First Day of Summer (Summer Solstice): Summer Camp Can be Fun and a Tax Savings

The first day of summer ( Summer Solstice) is June 20th, and with it, comes weeks away from the daily grind.  Of course, summer vacation is just a myth for American adults. Many Europeans beg to differ, or so I am told.

Indeed, summer vacation is greeted eagerly by children around the country (but not in my household, where my oldest is routinely distraught in late June by the reality of no school for an extended period). As for parents, they must prepare for challenge number one: keeping their children busy and out of trouble without breaking the bank.

Enter summer camp

Indeed, summer camp remains a ritual of growing up for some families.  Depending on the camp, the expense varies widely.  Fortunately, there is tax help – maybe.

The Child and Dependent Care Tax Credit  – Qualifications and Expense Limits

The Child and Dependent Care Tax Credit can be applied to summer camp expenses, subject to certain restrictions.  Your first consideration is the type of summer camp.  If your child sleeps over at the camp, that camp does not qualify.  In addition, if your child is 13 or older, he or she’s out – only expenses for kids 12 and under qualify for this credit.

Of course, it’s not as though you’ll instantly get tax help even if you decide to send your nine-year-old to day camp. That’s because there is another limit to the credit.  Once the total dollar amount spent on child care exceeds $3,000 per year for one qualifying child (or $6,000 for two or more qualifying children), you reach the maximum expense for which you can apply the credit towards.  This maximum amount includes not only day camp but also any child care expenses (including a nanny) you incur throughout the year.

Calculating the Child and Dependent Care Tax Credit

The calculation of the credit is based on the number of children under 13, your total child care expenses, and your adjusted gross income (AGI).  If you have one child and spend the maximum or more, you can multiply the top dollar amount ($3,000) by a rate based on your AGI which ranges from 20% to 35%.  The 20% rate applies to households whose AGI exceeds $43,000. Your income must be less than $15,000 to benefit from the maximum 35% rate.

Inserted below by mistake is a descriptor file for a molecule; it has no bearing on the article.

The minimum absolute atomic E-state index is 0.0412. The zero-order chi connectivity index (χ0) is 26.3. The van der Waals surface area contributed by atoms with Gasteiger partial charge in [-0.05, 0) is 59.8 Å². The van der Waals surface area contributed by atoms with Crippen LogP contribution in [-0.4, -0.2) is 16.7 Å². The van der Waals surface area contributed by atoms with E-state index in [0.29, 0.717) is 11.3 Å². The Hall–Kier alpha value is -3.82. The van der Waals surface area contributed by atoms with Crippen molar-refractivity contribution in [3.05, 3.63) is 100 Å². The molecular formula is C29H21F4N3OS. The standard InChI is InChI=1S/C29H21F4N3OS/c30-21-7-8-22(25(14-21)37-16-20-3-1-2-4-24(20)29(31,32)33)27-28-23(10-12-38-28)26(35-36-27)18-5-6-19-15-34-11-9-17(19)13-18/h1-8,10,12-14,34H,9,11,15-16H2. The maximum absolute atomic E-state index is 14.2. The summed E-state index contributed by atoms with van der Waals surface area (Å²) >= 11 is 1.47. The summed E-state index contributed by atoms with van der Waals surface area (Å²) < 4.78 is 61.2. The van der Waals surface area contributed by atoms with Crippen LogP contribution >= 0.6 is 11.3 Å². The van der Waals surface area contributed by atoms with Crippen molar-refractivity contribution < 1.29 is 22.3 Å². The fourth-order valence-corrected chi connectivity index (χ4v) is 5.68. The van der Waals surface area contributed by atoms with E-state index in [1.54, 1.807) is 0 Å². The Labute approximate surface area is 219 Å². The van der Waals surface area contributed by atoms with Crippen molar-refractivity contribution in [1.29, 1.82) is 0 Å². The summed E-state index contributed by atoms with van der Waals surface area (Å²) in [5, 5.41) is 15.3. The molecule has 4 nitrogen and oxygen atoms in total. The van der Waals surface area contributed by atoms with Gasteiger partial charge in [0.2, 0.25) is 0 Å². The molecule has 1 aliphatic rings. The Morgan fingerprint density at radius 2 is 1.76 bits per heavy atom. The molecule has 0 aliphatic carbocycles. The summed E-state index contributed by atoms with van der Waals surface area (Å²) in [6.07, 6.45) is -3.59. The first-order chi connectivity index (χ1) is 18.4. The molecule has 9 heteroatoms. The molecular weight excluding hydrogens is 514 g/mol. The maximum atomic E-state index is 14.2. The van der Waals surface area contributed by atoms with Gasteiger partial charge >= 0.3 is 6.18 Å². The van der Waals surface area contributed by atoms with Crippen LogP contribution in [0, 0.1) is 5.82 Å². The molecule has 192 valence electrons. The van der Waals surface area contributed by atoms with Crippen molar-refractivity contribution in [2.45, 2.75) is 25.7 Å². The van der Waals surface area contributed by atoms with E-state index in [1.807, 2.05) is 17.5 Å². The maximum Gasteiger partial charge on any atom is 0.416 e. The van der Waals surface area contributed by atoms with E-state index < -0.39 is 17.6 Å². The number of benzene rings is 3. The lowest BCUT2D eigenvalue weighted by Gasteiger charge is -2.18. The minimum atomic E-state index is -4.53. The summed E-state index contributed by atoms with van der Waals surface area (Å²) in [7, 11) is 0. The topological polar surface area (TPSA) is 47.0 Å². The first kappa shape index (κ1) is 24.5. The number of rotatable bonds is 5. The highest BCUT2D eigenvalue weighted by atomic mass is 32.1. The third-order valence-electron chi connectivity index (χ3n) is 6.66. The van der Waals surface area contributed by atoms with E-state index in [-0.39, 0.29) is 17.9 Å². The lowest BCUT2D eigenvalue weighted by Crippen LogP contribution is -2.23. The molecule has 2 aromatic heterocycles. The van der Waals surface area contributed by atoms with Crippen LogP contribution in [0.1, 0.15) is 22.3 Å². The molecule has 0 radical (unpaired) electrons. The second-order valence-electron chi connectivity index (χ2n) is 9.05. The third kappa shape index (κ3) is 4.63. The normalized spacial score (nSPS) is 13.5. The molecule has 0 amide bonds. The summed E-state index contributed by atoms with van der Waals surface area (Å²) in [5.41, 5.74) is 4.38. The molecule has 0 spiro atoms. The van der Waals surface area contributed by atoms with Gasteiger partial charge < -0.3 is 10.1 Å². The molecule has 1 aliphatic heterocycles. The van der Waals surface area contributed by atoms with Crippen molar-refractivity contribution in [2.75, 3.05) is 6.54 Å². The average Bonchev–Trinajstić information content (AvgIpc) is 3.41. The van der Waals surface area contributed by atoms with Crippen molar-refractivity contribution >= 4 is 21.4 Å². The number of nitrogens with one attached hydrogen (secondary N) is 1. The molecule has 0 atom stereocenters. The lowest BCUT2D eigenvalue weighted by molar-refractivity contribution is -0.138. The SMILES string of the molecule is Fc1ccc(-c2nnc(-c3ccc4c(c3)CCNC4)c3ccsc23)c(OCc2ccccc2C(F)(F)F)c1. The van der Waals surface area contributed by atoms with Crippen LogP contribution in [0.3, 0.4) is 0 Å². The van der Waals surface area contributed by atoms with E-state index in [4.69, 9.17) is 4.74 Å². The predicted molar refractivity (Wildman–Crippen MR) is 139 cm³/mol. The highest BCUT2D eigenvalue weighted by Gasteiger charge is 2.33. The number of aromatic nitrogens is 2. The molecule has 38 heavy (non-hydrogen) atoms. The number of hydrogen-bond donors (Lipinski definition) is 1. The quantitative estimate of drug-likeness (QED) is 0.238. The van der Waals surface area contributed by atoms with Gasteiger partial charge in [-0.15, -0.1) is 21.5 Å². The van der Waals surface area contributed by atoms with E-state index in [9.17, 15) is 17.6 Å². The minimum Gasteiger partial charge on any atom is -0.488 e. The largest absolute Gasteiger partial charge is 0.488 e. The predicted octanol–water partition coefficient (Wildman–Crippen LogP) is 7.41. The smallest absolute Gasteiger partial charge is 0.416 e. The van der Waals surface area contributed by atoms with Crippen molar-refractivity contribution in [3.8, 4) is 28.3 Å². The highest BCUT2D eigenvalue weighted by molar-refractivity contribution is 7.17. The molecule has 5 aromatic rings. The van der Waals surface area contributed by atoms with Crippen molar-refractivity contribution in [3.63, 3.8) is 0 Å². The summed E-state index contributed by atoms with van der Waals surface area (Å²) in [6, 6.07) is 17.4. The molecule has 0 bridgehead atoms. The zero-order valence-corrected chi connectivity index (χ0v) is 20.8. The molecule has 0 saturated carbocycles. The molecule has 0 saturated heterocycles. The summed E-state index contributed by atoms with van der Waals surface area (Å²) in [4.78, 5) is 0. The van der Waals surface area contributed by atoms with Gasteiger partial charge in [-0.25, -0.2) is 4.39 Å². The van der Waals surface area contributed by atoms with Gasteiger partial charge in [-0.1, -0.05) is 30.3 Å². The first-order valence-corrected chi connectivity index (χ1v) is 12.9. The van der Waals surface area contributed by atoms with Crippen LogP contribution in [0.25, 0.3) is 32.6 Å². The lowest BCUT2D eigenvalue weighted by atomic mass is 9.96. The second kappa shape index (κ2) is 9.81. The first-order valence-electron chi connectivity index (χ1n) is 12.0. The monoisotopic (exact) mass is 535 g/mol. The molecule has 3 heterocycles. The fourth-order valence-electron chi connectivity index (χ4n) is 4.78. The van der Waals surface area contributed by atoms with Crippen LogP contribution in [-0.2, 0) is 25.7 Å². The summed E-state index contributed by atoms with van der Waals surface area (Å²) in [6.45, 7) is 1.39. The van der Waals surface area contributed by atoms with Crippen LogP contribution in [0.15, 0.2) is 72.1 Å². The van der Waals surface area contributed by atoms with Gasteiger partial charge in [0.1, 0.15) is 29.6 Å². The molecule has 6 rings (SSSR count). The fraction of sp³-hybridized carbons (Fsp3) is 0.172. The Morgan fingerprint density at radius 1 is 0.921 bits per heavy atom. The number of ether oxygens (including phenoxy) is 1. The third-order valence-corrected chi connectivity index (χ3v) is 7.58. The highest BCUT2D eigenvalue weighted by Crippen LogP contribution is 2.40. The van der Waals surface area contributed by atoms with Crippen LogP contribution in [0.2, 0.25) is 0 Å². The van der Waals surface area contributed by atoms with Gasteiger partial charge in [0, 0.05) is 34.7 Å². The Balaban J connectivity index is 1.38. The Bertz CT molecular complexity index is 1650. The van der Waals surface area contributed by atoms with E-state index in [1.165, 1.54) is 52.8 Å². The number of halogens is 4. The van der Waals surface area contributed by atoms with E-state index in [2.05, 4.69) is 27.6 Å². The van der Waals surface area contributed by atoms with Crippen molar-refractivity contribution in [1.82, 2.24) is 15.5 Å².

If you have one qualifying child and earn $43,000 or more, your maximum credit may be $600 ($3,000 multiplied by 20%). If you have two or more qualifying children and $6,000 or more in expenses, you may receive a credit of $1,200 ($6,000 multiplied by 20%).  Keep in mind a credit reduces your taxes dollar-for-dollar and therefore may be more valuable than a tax deduction.

The Child and Dependent Care Tax Credit won’t make summer camp free, but it just might make it more affordable.  Just remember to use part of the savings for bug spray.

Michael Rubin

Author of the bestseller Beyond Paycheck to Paycheck, and the upcoming The Savings Solution, Michael B. Rubin is a Certified Public Accountant (CPA) and a CERTIFIED FINANCIAL PLANNER professional. In addition to his experience providing sophisticated financial advice to affluent clients, Michael has been a key source of information for over a decade to countless others. He speaks passionately about and provides guidance on virtually all personal financial planning topics. Michael has appeared in various media, including radio and TV stations across the country, plus national media such as CNN,, The Wall Street Journal,, Chicago Tribune, Financial Advisor Magazine, and Investment News. Prior to founding Total Candor LLC, Michael worked in the personal financial services practices of two of the former "Big Six" accounting firms. Subsequently working for several years as a new venture executive for Toys "R" Us, Inc., he made sure that he never actually grew up. He holds an undergraduate business degree from the Ross School of Business at the University of Michigan and an MBA from the Kellogg School of Management at Northwestern University. Michael lives in New Hampshire with his wife and children.

Comments (1) Leave your comment

  1. Do expenses qualifies as dependent care besides day camp. what about expenses for weekly gymnastic classes.

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